People who know very little about technology seem to attribute an aura of “objectivity” and “impartiality” to Big Data and analyses based on them. Statistics and predictive analytics give the impression, to the outside observer, of being able to reach objective conclusions based on massive samples. But why exactly is that so? How has it come that a societal discourse has ascribed that certain aura to Big Data analyses?
Since most people conceive of Big Data as tables filled with numbers which have been collected by machines observing human behavior, there are at least two points intermingled in this peculiar aura of Big Data: The belief that numbers are impartial and preinterpretive, and the conviction that there exists something like mechanical objectivity. Both concepts have a long history, and it is therefore wise to consult cultural historians and historians of science.
With respect to the claim that numbers are theory-free and value-free, one can consult the book “A History of the Modern Fact” by Mary Poovey. Poovey traces the history of that modern epistemological assumption that numbers are free of an interpretive dimension, and she points to the story of how description came to seem separate from interpretation. In analyzing historical debates about induction and by studying authors such as Adam Smith, Thomas Malthus, and William Petty, Poovey points out that “Separating numbers from interpretive narrative, that is, reinforced the assumption that numbers were different in kind from the analytic accounts that accompanied them.” (XV) If nowadays many members of our societies imagine that observation can be separated from analysis and numbers guarantee value-free description, this is the result of the long historical process examined by Poovey. But seen from an epistemological point this is not correct, because numbers are interpretive – they embody theoretical assumptions about what should be counted, they depend on categories, entities and units of measurement established before counting has begun, and they contain assumptions on how one should understand material reality.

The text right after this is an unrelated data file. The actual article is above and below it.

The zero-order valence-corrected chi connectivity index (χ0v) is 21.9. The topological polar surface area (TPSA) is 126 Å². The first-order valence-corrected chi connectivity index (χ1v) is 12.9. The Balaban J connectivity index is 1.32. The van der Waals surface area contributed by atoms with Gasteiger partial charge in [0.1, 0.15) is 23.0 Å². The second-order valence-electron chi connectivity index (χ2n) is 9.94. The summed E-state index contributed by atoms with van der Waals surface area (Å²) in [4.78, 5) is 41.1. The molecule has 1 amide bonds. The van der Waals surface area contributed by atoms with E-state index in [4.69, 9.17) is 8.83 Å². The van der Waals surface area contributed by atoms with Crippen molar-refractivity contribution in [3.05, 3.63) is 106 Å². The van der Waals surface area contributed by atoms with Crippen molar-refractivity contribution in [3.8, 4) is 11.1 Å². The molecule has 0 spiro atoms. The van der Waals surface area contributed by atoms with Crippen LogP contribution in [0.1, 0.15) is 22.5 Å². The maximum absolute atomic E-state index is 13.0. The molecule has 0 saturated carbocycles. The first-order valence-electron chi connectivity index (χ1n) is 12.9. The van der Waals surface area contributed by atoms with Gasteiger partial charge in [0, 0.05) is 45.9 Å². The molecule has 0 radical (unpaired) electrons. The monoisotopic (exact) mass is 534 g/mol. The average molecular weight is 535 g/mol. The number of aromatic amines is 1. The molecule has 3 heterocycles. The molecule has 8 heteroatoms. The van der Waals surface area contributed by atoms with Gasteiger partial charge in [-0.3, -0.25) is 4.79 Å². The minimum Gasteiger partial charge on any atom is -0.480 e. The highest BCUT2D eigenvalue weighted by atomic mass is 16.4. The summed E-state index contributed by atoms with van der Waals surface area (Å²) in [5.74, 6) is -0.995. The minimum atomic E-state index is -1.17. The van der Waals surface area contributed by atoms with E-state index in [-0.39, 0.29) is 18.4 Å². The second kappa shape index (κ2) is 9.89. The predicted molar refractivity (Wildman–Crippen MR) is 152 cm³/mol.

The second point, mechanical objectivity, has been treated by Lorraine Daston and Peter Galison in their book on “Objectivity”; it contains a chapter of the same name. Daston and Galison focus on photography as a primary metaphor for the objectivity ascribed to a machine. Alongside this example, they describe mechanical objectivity as “the insistent drive to repress the willful intervention of the artist-author, and to put in its stead a set of procedures that would, as it were, move nature to the page through a strict protocol, if not automatically.” (121) Both authors see two intertwined processes at work: On the one hand the separation of the development and activities of machines from the human beings who conceived them, with the result that machines were attributed freedom from the willful interventions that had come to be seen as the most dangerous aspects of subjectivity. And on the other hand the development of an ethics of objectivity, which called for a morality of self-restraint in order to refrain researchers from intervention and interferences like interpretation, aestheticization, and theoretical overreaching. Thus machines – be they cameras, sensors or electronic devices – have become emblematic for the elimination of human agency.
If the aura of Big Data is based on these conceptions of an “impartiality” of numbers and data collected by “objectively” working machines, there remains little space for human agency. But this aura proves of a false consciousness, the consequences of which can easily be seen: If analyses based on Big Data are taken as ground truth, it is no wonder that there is no space being opened up for a public discussion, for decisions made independently by citizens, and for a democratically organized politics, where the processes in which Big Data play an important role are being shaped actively.
 Mary Poovey, A History of the Modern Fact. Problems of Knowledge in the Sciences of Wealth and Society, Chicago / London: The University of Chicago Press 1998.
 Lorraine Daston, Peter Galison, Objectivity, New York: Zone Books 2007.
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